FOOTBALL: Foyle Cup produces senior players - John Quigg

Derry City forward, Ronan Curtis pictured after scoring for the Candy Stripes U19s in the Foyle Cup Final against Altringham in 2014.
Derry City forward, Ronan Curtis pictured after scoring for the Candy Stripes U19s in the Foyle Cup Final against Altringham in 2014.

Derry City’s U19 coach John Quigg believes the Hughes Insurance Foyle Cup continues to help young players find a pathway into senior football.

Quigg, who has guided the likes of Barry McNamee, Conor McDermott, Rory Holden and Ronan Curtis to name but a few into the current ‘Candy Stripes’ first team, feels the Foyle Cup experience helps their development.

“The Foyle Cup has been great for senior football particularly in the North West,” declared Quigg.

“At the minute in the current Derry squad you have the likes of Barry McNamee, Conor McDermott, Rory Holden, Ronan Curtis, Nathan Boyle and Ben Doherty who have either played in or won the Foyle Cup with Derry City.

“Then also playing senior football at the minute who played in the Foyle Cup is Patrick McEleney, Michael Duffy, (Dundalk); Ciaron Harkin, Darren McCauley, (Coleraine); David McDaid, Patrick McClean, (Waterford); Ryan Curran (Ballinamallard) and Georgie Kelly (UCD) and, to be honest, I could go on.

“I truly believe the Foyle Cup, which continues to grow each year, has played a massive part in all those players’ careers.”

Derry City youngsters Chris Flanagan, Ciaron Harkin (jumping) and Ronan Curtis (10) celebrate the strikers goal against Altrincham, in the 2014 Hughes Insurance Foyle Cup U19 final.

Derry City youngsters Chris Flanagan, Ciaron Harkin (jumping) and Ronan Curtis (10) celebrate the strikers goal against Altrincham, in the 2014 Hughes Insurance Foyle Cup U19 final.

Quigg feels the festival of football, which got underway yesterday, provides City youngsters with the first real taste of what it’s like playing for a club like Derry City.

“It’s the same every year, all our young players can’t wait for the Foyle Cup to start and this year is no different,” he added.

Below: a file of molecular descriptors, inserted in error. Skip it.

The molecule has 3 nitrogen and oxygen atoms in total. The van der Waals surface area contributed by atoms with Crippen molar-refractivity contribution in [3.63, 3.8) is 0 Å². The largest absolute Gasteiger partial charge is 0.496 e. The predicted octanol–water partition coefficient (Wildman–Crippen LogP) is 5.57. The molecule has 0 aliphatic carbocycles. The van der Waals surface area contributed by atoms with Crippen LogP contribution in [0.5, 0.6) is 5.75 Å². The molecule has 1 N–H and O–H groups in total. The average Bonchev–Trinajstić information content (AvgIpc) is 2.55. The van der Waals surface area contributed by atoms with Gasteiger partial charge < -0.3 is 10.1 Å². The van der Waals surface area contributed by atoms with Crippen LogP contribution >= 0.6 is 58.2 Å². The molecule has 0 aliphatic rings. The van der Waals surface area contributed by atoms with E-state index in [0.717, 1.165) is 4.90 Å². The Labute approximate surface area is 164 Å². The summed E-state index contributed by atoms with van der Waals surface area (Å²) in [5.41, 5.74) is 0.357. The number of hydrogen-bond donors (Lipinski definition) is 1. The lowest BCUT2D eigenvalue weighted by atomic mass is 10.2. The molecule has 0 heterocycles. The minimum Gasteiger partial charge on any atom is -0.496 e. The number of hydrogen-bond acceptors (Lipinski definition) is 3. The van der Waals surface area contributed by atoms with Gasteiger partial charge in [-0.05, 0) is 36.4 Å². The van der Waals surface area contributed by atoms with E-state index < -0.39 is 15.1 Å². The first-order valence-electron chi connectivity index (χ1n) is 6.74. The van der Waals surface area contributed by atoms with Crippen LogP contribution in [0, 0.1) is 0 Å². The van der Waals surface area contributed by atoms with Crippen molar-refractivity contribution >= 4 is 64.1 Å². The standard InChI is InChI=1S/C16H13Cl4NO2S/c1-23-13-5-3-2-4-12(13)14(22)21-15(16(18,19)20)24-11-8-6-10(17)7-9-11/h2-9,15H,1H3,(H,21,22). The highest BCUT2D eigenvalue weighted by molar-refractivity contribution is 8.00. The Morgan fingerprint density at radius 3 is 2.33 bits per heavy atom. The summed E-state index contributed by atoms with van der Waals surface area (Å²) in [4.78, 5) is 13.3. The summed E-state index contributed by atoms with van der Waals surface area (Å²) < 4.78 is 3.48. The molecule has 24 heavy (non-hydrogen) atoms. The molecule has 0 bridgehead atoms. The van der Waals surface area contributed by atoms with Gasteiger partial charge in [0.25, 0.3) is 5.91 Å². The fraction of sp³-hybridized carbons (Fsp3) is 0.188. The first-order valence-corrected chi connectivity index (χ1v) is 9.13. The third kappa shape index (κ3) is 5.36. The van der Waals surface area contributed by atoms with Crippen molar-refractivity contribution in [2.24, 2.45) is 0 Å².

“For the seven, eight and nine year-olds, they dream about playing in the Foyle Cup - that’s all they think about and that’s great.

“At the end of the day the tournament, which is also a massive boost financially for virtually the entire North West area from Inishowen to Newbuildings, has been fantastic for the development of all those young players.

It’s the same every year, all our young players can’t wait for the Foyle Cup to start and this year is no different.

John Quigg

“As I said, there are quite a few players who are currently playing in Derry’s first team, but even if they don’t make it at Derry, quite a few are playing senior football elsewhere and the Foyle Cup has played a part in that.

“Playing and meeting up every day for a competition is the first real taste of what the professional game is like in terms of making sure you prepare well on and off the pitch.”

For the last two years, local junior sides Ballymoor and Foyle Harps have defeated City and Quigg also remembers the year when City’s near neighbours Finn Harps defeated them.

“The Foyle Cup is the first big competition a lot of the young lads experience what it’s like to play for Derry City,” he added.

“When all sides come up against Derry they raise their game, so it’s a fantastic test for our young boys, because they can’t afford to have an off game or they’ll lose.

“We were put out the last two years by Ballymoor and Foyle Harps. They raise their game 100 per cent, because it’s other local players thinking that they are good enough to play for Derry City and that’s great because it lifts the bar for everybody.

“Look if you are winning all the time, what are you really gaining. A defeat in a cup competition always hurts.

“I think four years ago, we lost 1-0 to Finn Harps in a final and we had a power house team, but credit to those players because seven of that squad have went onto play senior football within two years and I have no doubt that defeat spurred them on.”